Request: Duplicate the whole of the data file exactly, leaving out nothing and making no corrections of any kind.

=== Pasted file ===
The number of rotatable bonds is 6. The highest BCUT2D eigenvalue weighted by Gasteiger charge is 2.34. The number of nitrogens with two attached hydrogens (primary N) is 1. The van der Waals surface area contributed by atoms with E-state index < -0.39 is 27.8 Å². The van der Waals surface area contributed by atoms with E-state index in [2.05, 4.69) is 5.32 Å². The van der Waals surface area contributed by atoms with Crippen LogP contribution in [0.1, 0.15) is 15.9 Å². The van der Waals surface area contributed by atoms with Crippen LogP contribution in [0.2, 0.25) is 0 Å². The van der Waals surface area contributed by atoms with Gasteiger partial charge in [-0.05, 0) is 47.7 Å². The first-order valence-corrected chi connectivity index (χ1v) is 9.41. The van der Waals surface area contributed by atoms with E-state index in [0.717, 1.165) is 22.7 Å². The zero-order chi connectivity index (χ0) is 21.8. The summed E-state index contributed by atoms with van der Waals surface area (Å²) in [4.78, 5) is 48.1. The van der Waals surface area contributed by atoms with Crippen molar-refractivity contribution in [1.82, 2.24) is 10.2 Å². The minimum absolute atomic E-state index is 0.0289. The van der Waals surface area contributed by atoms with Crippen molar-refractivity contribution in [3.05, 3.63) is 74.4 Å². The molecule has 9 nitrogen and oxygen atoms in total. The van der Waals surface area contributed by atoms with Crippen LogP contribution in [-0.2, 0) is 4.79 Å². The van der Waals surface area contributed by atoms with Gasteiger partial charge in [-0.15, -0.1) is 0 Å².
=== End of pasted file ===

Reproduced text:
The number of rotatable bonds is 6. The highest BCUT2D eigenvalue weighted by Gasteiger charge is 2.34. The number of nitrogens with two attached hydrogens (primary N) is 1. The van der Waals surface area contributed by atoms with E-state index < -0.39 is 27.8 Å². The van der Waals surface area contributed by atoms with E-state index in [2.05, 4.69) is 5.32 Å². The van der Waals surface area contributed by atoms with Crippen LogP contribution in [0.1, 0.15) is 15.9 Å². The van der Waals surface area contributed by atoms with Crippen LogP contribution in [0.2, 0.25) is 0 Å². The van der Waals surface area contributed by atoms with Gasteiger partial charge in [-0.05, 0) is 47.7 Å². The first-order valence-corrected chi connectivity index (χ1v) is 9.41. The van der Waals surface area contributed by atoms with E-state index in [0.717, 1.165) is 22.7 Å². The zero-order chi connectivity index (χ0) is 21.8. The summed E-state index contributed by atoms with van der Waals surface area (Å²) in [4.78, 5) is 48.1. The van der Waals surface area contributed by atoms with Crippen molar-refractivity contribution in [1.82, 2.24) is 10.2 Å². The minimum absolute atomic E-state index is 0.0289. The van der Waals surface area contributed by atoms with Crippen molar-refractivity contribution in [3.05, 3.63) is 74.4 Å². The molecule has 9 nitrogen and oxygen atoms in total. The van der Waals surface area contributed by atoms with Crippen LogP contribution in [-0.2, 0) is 4.79 Å². The van der Waals surface area contributed by atoms with Gasteiger partial charge in [-0.15, -0.1) is 0 Å².